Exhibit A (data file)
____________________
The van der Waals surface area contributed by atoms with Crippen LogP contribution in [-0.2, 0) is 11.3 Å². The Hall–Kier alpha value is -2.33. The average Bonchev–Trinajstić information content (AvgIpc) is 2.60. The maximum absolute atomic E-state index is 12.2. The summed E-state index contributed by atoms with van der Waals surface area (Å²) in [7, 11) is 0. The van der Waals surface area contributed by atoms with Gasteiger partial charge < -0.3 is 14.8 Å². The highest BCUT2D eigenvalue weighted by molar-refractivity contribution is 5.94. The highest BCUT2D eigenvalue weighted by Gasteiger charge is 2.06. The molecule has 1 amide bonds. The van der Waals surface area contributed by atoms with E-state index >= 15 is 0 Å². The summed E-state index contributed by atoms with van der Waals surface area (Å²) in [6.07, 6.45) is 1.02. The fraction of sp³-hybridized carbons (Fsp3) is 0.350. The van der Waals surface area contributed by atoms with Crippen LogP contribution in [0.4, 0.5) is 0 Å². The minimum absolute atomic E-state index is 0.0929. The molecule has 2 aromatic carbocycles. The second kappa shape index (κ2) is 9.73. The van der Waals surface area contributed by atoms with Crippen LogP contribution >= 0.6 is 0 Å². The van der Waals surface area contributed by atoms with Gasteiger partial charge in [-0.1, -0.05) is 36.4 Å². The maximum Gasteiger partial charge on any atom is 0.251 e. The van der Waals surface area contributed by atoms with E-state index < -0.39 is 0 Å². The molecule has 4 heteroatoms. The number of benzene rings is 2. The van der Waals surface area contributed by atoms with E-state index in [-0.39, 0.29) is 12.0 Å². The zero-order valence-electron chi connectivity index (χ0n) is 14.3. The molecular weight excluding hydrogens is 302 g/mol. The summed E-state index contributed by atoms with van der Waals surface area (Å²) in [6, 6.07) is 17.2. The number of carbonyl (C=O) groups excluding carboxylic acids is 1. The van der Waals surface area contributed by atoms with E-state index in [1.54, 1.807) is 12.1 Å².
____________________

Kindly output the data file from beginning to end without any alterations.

The van der Waals surface area contributed by atoms with Crippen LogP contribution in [-0.2, 0) is 11.3 Å². The Hall–Kier alpha value is -2.33. The average Bonchev–Trinajstić information content (AvgIpc) is 2.60. The maximum absolute atomic E-state index is 12.2. The summed E-state index contributed by atoms with van der Waals surface area (Å²) in [7, 11) is 0. The van der Waals surface area contributed by atoms with Gasteiger partial charge < -0.3 is 14.8 Å². The highest BCUT2D eigenvalue weighted by molar-refractivity contribution is 5.94. The highest BCUT2D eigenvalue weighted by Gasteiger charge is 2.06. The molecule has 1 amide bonds. The van der Waals surface area contributed by atoms with E-state index >= 15 is 0 Å². The summed E-state index contributed by atoms with van der Waals surface area (Å²) in [6.07, 6.45) is 1.02. The fraction of sp³-hybridized carbons (Fsp3) is 0.350. The van der Waals surface area contributed by atoms with Crippen LogP contribution in [0.4, 0.5) is 0 Å². The minimum absolute atomic E-state index is 0.0929. The molecule has 2 aromatic carbocycles. The second kappa shape index (κ2) is 9.73. The van der Waals surface area contributed by atoms with Crippen LogP contribution >= 0.6 is 0 Å². The van der Waals surface area contributed by atoms with Gasteiger partial charge in [-0.1, -0.05) is 36.4 Å². The maximum Gasteiger partial charge on any atom is 0.251 e. The van der Waals surface area contributed by atoms with E-state index < -0.39 is 0 Å². The molecule has 4 heteroatoms. The number of benzene rings is 2. The van der Waals surface area contributed by atoms with E-state index in [-0.39, 0.29) is 12.0 Å². The zero-order valence-electron chi connectivity index (χ0n) is 14.3. The molecular weight excluding hydrogens is 302 g/mol. The summed E-state index contributed by atoms with van der Waals surface area (Å²) in [6, 6.07) is 17.2. The number of carbonyl (C=O) groups excluding carboxylic acids is 1. The van der Waals surface area contributed by atoms with E-state index in [1.54, 1.807) is 12.1 Å².